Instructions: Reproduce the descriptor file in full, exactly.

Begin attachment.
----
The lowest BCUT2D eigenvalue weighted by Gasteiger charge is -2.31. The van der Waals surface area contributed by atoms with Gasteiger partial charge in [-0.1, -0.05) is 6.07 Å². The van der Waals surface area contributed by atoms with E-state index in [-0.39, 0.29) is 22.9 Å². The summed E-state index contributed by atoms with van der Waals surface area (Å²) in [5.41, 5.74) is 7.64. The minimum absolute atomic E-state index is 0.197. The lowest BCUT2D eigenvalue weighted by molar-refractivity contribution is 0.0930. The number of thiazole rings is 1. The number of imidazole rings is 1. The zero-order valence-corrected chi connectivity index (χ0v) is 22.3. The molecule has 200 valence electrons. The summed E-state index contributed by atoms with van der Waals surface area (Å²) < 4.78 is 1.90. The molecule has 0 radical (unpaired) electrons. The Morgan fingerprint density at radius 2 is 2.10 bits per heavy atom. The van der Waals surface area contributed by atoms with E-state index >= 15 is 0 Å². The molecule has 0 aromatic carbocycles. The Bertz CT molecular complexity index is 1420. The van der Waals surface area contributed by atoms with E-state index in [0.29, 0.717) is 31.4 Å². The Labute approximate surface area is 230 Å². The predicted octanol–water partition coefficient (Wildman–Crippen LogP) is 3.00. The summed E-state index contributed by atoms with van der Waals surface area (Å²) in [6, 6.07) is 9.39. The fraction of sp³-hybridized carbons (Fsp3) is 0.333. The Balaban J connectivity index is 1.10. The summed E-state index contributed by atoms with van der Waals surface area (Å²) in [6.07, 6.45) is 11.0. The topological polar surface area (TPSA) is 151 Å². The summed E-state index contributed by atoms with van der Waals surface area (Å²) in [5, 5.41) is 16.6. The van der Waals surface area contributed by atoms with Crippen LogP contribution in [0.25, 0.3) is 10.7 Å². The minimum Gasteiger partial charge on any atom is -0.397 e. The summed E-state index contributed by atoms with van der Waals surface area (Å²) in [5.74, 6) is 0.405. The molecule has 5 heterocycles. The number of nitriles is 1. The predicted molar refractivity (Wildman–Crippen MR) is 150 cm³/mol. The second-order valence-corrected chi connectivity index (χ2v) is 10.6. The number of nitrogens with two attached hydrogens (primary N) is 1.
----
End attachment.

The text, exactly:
The lowest BCUT2D eigenvalue weighted by Gasteiger charge is -2.31. The van der Waals surface area contributed by atoms with Gasteiger partial charge in [-0.1, -0.05) is 6.07 Å². The van der Waals surface area contributed by atoms with E-state index in [-0.39, 0.29) is 22.9 Å². The summed E-state index contributed by atoms with van der Waals surface area (Å²) in [5.41, 5.74) is 7.64. The minimum absolute atomic E-state index is 0.197. The lowest BCUT2D eigenvalue weighted by molar-refractivity contribution is 0.0930. The number of thiazole rings is 1. The number of imidazole rings is 1. The zero-order valence-corrected chi connectivity index (χ0v) is 22.3. The molecule has 200 valence electrons. The summed E-state index contributed by atoms with van der Waals surface area (Å²) < 4.78 is 1.90. The molecule has 0 radical (unpaired) electrons. The Morgan fingerprint density at radius 2 is 2.10 bits per heavy atom. The van der Waals surface area contributed by atoms with E-state index >= 15 is 0 Å². The molecule has 0 aromatic carbocycles. The Bertz CT molecular complexity index is 1420. The van der Waals surface area contributed by atoms with E-state index in [0.29, 0.717) is 31.4 Å². The Labute approximate surface area is 230 Å². The predicted octanol–water partition coefficient (Wildman–Crippen LogP) is 3.00. The summed E-state index contributed by atoms with van der Waals surface area (Å²) in [6, 6.07) is 9.39. The fraction of sp³-hybridized carbons (Fsp3) is 0.333. The Balaban J connectivity index is 1.10. The summed E-state index contributed by atoms with van der Waals surface area (Å²) in [6.07, 6.45) is 11.0. The topological polar surface area (TPSA) is 151 Å². The summed E-state index contributed by atoms with van der Waals surface area (Å²) in [5, 5.41) is 16.6. The van der Waals surface area contributed by atoms with Crippen LogP contribution in [0.25, 0.3) is 10.7 Å². The minimum Gasteiger partial charge on any atom is -0.397 e. The summed E-state index contributed by atoms with van der Waals surface area (Å²) in [5.74, 6) is 0.405. The molecule has 5 heterocycles. The number of nitriles is 1. The predicted molar refractivity (Wildman–Crippen MR) is 150 cm³/mol. The second-order valence-corrected chi connectivity index (χ2v) is 10.6. The number of nitrogens with two attached hydrogens (primary N) is 1.